The National Education Policy Center publishes reviews of research and reports from think tanks and advocacy groups.

In this post, Professor Jaekyung Lee of SUNY, Buffalo, reviews a report from the Thomas B. Fordham Institute on the academic progress of children of color. To the surprise and delight of many, including me, TBF concluded that poverty reduction played a role in the academic gains in the past two decades.

Jaekyung Lee
University at Buffalo, SUNY
November 2019
Executive Summary
A recent Fordham report highlights the historic academic progress of Black and Hispanic
groups over the past two decades at the elementary school level on the NAEP exam. From
this, the report offers the major claim, based on its author’s eyeball test, that the academic
progress of students of color is attributable “mostly” to poverty reduction. The report, how-
ever, also acknowledges that correlation is not causation and calls for systematic statistical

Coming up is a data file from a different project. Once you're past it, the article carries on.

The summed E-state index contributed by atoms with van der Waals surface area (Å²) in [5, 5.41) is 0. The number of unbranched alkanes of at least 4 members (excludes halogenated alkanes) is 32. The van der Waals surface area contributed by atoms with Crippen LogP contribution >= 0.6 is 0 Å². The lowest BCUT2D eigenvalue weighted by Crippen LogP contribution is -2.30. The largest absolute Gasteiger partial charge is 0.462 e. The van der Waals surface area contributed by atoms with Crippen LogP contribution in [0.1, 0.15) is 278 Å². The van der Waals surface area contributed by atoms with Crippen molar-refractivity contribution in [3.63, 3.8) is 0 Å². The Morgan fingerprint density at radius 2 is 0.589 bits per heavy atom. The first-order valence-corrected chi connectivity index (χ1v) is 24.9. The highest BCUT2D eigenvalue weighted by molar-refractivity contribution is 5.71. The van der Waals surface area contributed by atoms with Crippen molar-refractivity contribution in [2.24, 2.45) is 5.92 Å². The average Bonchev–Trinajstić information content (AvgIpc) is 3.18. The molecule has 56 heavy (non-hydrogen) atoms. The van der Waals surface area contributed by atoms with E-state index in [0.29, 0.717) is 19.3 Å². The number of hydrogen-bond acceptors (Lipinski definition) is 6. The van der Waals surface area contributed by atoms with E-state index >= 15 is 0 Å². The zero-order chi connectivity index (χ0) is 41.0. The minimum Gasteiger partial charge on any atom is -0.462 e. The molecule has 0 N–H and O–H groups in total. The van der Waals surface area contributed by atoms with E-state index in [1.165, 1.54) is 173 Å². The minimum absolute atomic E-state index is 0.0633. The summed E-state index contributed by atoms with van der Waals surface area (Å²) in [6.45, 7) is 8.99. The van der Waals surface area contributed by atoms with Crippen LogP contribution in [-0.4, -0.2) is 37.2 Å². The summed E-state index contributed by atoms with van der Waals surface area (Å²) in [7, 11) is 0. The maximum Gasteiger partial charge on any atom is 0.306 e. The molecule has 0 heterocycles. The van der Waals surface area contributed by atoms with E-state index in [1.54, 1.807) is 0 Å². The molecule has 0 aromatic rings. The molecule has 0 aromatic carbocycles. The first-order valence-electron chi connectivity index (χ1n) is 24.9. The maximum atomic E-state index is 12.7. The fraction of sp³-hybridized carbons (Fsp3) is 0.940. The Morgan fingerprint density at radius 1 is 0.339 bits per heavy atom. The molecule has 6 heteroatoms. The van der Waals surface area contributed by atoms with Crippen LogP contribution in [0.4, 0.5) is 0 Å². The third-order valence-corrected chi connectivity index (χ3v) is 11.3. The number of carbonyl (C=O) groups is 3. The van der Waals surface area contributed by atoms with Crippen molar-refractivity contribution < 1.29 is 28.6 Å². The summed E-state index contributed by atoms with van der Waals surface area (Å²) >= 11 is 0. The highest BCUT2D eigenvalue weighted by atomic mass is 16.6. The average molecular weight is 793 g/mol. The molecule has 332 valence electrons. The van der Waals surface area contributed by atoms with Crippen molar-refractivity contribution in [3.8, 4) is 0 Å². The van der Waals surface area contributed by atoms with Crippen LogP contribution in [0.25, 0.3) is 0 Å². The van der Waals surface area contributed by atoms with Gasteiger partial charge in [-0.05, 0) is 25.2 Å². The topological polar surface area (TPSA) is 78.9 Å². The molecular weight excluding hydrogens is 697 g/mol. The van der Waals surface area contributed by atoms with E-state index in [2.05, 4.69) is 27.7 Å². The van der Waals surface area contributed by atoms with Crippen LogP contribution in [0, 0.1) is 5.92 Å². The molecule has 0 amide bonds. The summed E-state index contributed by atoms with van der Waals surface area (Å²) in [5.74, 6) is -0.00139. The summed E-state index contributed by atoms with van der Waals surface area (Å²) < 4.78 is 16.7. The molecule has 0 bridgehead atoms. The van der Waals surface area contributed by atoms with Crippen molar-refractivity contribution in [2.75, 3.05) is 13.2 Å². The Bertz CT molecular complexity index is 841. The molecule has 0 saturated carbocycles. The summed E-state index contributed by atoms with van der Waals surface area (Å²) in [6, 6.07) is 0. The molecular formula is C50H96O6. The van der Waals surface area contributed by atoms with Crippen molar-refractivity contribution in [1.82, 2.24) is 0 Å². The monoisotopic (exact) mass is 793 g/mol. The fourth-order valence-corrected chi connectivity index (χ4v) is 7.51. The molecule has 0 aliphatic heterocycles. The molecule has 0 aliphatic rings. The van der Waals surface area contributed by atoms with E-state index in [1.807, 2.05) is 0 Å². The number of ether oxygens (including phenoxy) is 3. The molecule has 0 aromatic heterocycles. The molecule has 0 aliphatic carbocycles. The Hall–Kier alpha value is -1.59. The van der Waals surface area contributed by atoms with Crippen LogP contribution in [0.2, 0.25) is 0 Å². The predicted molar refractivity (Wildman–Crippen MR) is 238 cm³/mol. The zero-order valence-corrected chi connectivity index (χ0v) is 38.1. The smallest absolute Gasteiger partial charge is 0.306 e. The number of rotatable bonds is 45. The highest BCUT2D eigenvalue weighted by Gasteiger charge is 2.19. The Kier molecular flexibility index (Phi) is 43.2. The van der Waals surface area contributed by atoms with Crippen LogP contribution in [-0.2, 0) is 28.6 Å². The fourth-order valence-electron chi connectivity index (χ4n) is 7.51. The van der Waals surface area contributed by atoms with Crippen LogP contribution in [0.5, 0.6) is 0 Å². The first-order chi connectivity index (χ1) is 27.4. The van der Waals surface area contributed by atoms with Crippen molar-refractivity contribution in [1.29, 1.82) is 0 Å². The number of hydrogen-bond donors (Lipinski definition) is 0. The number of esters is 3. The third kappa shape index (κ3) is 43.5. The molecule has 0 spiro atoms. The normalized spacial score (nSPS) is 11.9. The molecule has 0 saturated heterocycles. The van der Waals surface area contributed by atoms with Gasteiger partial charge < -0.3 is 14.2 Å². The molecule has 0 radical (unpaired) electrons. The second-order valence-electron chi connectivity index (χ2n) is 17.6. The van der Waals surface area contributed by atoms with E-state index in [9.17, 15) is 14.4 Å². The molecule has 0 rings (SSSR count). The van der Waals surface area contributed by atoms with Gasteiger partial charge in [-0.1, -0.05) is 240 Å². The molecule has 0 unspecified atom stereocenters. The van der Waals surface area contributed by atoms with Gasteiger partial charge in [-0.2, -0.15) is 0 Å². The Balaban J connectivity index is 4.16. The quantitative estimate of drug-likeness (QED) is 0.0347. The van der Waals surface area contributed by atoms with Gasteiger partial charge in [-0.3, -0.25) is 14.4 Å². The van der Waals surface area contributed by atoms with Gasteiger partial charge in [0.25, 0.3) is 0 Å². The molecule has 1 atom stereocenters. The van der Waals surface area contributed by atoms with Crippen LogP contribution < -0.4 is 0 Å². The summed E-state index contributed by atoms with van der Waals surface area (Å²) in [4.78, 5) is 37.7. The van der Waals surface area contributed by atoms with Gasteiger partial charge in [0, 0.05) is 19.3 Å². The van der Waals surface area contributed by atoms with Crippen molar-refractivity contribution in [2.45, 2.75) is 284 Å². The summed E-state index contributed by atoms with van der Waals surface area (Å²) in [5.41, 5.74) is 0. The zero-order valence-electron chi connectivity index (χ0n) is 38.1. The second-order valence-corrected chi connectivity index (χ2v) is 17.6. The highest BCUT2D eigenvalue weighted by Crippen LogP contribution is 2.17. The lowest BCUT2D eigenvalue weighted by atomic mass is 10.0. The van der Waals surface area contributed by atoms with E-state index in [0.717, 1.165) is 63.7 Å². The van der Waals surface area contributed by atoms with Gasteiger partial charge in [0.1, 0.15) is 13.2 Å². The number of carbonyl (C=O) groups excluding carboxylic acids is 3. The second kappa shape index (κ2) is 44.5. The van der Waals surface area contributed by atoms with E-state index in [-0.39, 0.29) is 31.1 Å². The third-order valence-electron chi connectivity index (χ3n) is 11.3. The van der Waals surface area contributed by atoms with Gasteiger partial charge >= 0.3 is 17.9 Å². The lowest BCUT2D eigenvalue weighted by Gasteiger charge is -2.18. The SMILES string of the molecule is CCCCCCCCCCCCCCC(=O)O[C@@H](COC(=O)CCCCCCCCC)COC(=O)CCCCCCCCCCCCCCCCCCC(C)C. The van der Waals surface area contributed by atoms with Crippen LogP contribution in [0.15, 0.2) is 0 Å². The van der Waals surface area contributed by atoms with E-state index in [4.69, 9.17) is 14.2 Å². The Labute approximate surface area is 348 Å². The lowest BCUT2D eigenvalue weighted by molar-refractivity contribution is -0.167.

analysis to test the author’s proposition. This review responds to that call by examining the
validity of the report’s arguments around progress and causes, looking to expanded data
sources, including both family income and school expenditures. The review notes uneven
patterns of achievement among grade levels and refutes the report’s claim that flat achieve-
ment trends among 12th graders are a result of dropout reductions. My own analysis with
data suggests that poverty reduction has indeed been important, as has increased school
funding. Further, I raise critical questions about national progress towards both excellence
and equity. First, academic progress at the elementary school level is undercut by an off-
setting slump at the high school level. Second, in spite of the greater academic progress of
Black and Hispanic groups during the 1990s and 2000s, Black-White and Hispanic-White
achievement gaps remain substantial across all grades in core subjects. Third, despite prog-
ress in poverty reduction, racial inequalities in social and educational opportunities as well
as racial differences in economic returns to educational investment persist. Overall, the re-
port helpfully brings attention to the significant academic progress of Black and Hispanic
students over the past two decades, although it is incorrect to downplay the persisting racial
gaps or the phenomenon of the high school slump.